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How to protect the SSH session with 2FA on Raspberry Pi 3B+

In this third article we continue the series about making secure the Pi for staking LOCs. We will increase the security level of SSH by adding 2FA to the session login.


What do we show you in this article?

  1. 2FA and how it works.
  2. Set up the clock properly and make it resynchronize time.
  3. Install 2FA PAM module.
  4. Configure your mobile device.
  5. Configure SSH.
  6. Test SSH with 2FA in new session.


1. 2FA and how it works

2FA adds another level of security to your login credentials. While your password can be phished, guessed, brute-forced or stolen from the device, the 2FA provides that the login procedure involves something else that only you know, you have or you are.

Here is a good article that explains in more depth what 2FA is >> What is 2FA and how it works.


2. Set up the clock properly and make it resynchronize time

We are going to use Google 2FA, which needs time on the protected device (the Pi) and on your smartphone (where the Google 2FA Authenticator is) to be in perfect sync. Unfortunately the Pi has no real time clock, and each time you boot, the Pi gets time automatically form another NTP server. This is done by a command “timedatectl”, which is run at each booting cycle. Alternative way to sync time is to install a NTP server on the Pi and use it to sync time. Here we will use however the default “timedatectl” service.

A good article, explaining “timedatectl”, can be found here >> Time sync Raspberry Pi.

The “timedatectl” service is run just once at booting the Pi. Then the Pi knows the time and date, but as time passes, a noticeable time drift happens, which means the clock on the Pi can go faster or slower, depending on many conditions: voltage instability, temperature changes, capacitor and resistor tolerances of the clock. For this reason the clock needs to be resynced every now and then.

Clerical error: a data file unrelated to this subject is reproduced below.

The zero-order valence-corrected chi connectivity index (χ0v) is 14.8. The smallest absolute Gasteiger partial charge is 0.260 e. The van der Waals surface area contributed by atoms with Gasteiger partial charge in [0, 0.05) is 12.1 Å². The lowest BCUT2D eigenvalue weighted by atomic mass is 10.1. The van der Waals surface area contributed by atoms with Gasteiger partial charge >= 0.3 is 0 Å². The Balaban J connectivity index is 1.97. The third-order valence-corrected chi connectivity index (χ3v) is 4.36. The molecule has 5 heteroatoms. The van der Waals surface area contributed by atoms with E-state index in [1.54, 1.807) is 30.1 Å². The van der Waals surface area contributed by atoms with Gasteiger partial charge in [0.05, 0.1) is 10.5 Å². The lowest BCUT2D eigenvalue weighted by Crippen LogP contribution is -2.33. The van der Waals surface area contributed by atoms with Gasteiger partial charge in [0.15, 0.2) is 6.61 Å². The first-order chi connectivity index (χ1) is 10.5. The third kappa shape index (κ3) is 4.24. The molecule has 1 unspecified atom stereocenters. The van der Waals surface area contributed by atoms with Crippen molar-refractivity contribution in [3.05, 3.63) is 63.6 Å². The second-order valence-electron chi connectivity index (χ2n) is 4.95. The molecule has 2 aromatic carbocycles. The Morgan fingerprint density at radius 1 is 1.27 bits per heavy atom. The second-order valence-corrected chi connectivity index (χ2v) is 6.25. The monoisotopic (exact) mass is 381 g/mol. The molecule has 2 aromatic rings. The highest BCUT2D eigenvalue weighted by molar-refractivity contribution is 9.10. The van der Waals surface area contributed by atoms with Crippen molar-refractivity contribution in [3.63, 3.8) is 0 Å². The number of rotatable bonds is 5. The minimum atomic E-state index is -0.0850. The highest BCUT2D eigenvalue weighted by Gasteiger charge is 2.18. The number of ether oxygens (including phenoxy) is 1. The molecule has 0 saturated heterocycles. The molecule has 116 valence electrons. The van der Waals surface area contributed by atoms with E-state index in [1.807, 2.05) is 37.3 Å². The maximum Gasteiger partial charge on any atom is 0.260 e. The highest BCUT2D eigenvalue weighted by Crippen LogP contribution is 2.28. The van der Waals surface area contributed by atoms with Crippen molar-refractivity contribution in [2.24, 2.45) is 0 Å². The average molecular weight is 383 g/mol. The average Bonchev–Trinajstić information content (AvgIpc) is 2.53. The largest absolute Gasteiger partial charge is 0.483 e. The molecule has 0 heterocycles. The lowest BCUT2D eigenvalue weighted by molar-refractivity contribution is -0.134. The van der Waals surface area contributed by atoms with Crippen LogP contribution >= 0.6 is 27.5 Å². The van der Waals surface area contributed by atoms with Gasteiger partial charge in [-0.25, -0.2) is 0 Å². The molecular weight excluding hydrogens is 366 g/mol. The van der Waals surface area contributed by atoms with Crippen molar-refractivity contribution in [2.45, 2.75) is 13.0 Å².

To force clock resync there is no specific command, so the way to do it is to just restart the “timedatectl” service. This is the command to restart the service and get time back to sync:

sudo systemctl restart systemd-timesyncd.service

For ease of use you can make a shell script in “usr/local/bin” like this

sudo nano /usr/local/bin/timeresync

The file contents should look like this:

systemctl restart systemd-timesyncd.service

Make the file executable:

sudo chmod +x /usr/local/bin/timeresync

You can also make a command to check the status of the resyncing service, you will be able to check when was the clock last resynced and with which server the Pi was connected to get the right time:

systemctl status systemd-timesyncd.service

For ease of use you can make a shell script in “usr/local/bin” like this

sudo nano /usr/local/bin/timestatus

The file contents should look like this:

systemctl status systemd-timesyncd.service

Make the file executable:

sudo chmod +x /usr/local/bin/timestatus

Now you can resync and check the status with

sudo timeresync and timestatus

And to make the final touch it’s a good idea to make a cron job that will run time resynchronization every 24 hours. To make a new cron job is used the command "crontab -e" and to list current cronjobs is used the command "crontab -l". First time you run "crontab -e" it will ask to choose an editor, after that you ad this two lines at the end of the edited file:

4 9 * * * sudo timeresync

5 9 * * * sudo systemctl daemon-reload

After you reboot, the time on your Pi will be automatically resynced every day at 9:04 am, and the systemctl daemon will be reloaded a minute later, to clear the usual warning message: "Warning: systemd-timesyncd.service changed on disk. Run 'systemctl daemon-reload' to reload units". We can proceed to the next step and install 2FA for the SSH session with the Pi.


3. Install 2FA PAM module